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After more than a decade developing young talent at Hopewell Holdings, Garrick Lau is on a new mission to inspire the next generation.
1. Please talk about your transition from an HR executive to a CEO.
When I took up the role a year ago, since I was not familiar with the industry (nor the role of a CEO), I have been exposed to new knowledge and experience day by day. Things such as charity board management, fundraising, gamification, education policies, etc, are totally new for me. Thanks to the patience of my board and the team, I am still learning to be a better CEO.
2. What are some of the tips you want to share with HR professionals on finding their way to becoming a CEO?
If fellow HRs are aspired to create an environment to empower talent to perform, this will be a core strength of a modern day CEO because the current pace and complexity in decision-making for organisations prevents CEOs to have enough time to understand and decide on everything.
I think CEOs need to create an environment that can empower the team to perform, which involves systematic delegations, a flexible employee experience design, and a cheerleader mindset from the CEOs. Oh, are these coincidentally the strengths of HR?
3. Please describe your management style?
Honesty and trust. Research shows that high performing teams possess a strong sense of security. I do want to manage based on honesty and trust, so as to help my team feel comfortable to voice criticisms, share feelings, and most importantly, being themselves as individuals.
4. What are some of the innovative HR policies you have introduced at Junior Achievement after you took over as CEO?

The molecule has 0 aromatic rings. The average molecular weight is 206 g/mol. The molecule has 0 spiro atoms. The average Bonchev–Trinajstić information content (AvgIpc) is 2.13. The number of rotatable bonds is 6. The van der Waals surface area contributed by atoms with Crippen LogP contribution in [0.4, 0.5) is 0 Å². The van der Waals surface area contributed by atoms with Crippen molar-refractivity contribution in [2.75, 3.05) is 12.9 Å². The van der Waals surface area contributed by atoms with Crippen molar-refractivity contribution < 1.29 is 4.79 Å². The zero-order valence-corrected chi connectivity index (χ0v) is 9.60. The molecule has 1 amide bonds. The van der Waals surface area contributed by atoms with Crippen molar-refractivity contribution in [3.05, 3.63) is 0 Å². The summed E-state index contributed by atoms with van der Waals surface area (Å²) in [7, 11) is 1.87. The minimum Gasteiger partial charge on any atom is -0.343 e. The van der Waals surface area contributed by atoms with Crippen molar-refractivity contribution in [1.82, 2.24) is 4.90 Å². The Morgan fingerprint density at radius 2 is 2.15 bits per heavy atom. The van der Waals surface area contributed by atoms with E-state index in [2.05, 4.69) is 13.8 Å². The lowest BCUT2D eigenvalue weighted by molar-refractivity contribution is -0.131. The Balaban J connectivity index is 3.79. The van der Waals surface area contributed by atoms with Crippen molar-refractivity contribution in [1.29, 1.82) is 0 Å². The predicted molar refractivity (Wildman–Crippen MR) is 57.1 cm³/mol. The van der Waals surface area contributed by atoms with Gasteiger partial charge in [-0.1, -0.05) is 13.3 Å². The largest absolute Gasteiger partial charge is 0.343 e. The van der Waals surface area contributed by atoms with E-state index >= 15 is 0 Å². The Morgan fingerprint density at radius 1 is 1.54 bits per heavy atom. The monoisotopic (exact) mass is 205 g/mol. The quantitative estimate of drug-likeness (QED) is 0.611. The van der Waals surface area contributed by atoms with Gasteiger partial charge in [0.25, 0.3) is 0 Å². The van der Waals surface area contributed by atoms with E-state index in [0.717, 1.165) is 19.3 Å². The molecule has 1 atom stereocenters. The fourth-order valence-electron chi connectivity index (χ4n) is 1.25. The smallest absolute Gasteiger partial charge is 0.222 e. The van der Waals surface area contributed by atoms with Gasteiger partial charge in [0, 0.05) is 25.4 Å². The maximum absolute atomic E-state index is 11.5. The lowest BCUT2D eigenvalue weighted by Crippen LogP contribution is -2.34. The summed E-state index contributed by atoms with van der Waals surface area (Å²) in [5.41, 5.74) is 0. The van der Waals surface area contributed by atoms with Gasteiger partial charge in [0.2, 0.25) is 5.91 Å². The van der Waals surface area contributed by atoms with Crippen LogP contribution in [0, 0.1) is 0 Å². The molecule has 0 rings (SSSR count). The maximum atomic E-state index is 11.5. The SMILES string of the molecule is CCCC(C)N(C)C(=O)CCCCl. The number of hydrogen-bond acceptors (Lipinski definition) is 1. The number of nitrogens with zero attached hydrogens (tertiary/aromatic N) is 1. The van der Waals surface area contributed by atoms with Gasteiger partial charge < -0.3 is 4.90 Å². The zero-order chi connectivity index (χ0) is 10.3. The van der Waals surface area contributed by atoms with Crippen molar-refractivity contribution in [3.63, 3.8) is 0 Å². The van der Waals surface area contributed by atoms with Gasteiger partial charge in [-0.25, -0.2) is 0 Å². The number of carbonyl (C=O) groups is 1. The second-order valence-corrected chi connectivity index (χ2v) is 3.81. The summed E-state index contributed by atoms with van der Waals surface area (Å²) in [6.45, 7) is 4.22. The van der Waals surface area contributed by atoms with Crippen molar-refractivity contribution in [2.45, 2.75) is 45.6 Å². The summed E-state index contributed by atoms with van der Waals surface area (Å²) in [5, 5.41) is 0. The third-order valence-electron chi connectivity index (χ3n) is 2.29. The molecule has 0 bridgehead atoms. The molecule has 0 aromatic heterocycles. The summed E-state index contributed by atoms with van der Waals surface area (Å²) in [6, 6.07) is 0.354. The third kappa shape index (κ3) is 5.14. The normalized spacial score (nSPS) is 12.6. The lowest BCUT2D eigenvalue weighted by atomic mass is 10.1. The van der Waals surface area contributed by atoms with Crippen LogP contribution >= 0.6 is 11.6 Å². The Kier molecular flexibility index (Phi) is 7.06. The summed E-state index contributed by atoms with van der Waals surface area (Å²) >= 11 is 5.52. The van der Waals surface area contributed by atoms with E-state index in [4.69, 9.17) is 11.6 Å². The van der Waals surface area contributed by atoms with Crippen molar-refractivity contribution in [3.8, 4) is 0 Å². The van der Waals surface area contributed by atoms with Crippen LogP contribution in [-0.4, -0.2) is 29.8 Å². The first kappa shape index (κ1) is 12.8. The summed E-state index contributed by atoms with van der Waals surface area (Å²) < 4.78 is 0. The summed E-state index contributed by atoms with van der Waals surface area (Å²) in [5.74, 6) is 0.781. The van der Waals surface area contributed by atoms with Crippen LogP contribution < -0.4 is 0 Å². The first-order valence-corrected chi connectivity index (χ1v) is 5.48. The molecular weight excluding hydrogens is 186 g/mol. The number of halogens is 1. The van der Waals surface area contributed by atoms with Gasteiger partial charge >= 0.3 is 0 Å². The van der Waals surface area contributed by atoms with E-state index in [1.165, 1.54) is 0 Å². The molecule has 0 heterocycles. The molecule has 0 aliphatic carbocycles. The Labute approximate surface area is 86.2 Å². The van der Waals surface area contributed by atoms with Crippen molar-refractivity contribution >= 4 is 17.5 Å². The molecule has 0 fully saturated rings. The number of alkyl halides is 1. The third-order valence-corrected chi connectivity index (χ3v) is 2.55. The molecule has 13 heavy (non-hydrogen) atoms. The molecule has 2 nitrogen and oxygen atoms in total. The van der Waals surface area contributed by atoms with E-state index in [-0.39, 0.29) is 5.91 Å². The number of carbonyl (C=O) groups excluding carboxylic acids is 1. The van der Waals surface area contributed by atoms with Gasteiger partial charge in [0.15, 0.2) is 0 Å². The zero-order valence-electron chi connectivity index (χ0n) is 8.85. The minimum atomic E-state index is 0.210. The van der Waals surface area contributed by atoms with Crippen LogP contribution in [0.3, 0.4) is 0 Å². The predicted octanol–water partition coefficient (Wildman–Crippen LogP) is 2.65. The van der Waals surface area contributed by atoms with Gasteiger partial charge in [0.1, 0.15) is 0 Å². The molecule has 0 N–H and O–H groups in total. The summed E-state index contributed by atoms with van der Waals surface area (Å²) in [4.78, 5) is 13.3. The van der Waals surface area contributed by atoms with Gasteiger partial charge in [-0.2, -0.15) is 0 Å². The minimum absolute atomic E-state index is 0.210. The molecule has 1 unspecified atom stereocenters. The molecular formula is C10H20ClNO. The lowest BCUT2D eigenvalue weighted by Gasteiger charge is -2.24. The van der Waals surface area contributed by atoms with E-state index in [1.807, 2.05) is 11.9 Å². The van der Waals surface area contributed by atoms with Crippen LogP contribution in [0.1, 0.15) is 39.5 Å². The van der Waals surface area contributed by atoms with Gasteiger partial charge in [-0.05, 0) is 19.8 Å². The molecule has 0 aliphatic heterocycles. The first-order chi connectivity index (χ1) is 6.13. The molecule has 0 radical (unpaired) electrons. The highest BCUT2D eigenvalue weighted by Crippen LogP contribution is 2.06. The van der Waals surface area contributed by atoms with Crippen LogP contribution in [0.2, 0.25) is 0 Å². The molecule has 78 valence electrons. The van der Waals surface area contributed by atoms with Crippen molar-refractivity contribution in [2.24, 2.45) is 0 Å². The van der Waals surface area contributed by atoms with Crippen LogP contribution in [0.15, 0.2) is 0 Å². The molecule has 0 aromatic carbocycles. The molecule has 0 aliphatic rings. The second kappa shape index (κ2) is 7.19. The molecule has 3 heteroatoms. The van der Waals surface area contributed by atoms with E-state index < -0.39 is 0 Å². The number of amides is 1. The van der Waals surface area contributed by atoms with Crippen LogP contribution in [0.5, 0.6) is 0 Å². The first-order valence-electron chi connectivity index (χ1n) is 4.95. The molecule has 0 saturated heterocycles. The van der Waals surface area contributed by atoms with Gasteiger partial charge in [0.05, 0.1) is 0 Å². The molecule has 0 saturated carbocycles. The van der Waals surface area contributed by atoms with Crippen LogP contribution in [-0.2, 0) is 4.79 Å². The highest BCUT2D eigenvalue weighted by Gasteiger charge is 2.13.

One thing we are trying is to experiment a growing trend of having “slasher” positions in the team, where the slashers have different working hours and are allowed to have jobs outside the organisation. It is more tricky than I expected, and we are still experimenting. I hope to share with more HR people in the future when they want to start from scratch.
Another thing we have started is having students with special education needs as our interns. Besides helping the students, it turns out to be a really beneficial empathetical experience/training for the whole team.
5. In your new role, what are your goals in helping young talent live up to their potential?
Personally I do want be a “first follower” for the young people of Hong Kong, trusting their potentials and help empowering them not to have fear pursuing their own definition of happiness. I hope I can listen to them, walk with them and cheer for them along their journeys. (More about “first follower“)
6. Please talk about your personal goals. Where do you see yourself in the next five years.
As Junior Achievement has been one of the pioneers in bringing entrepreneurship and financial literacy education to Hong Kong students, I hope we can continue to innovate the learning experience to cater to their current and future needs, given that it’s sad to read about studies showing that local students are having the lowest sense of meaning for life and lowest sense of belonging to schools compared with the rest of the world. We have a lot of work to do.
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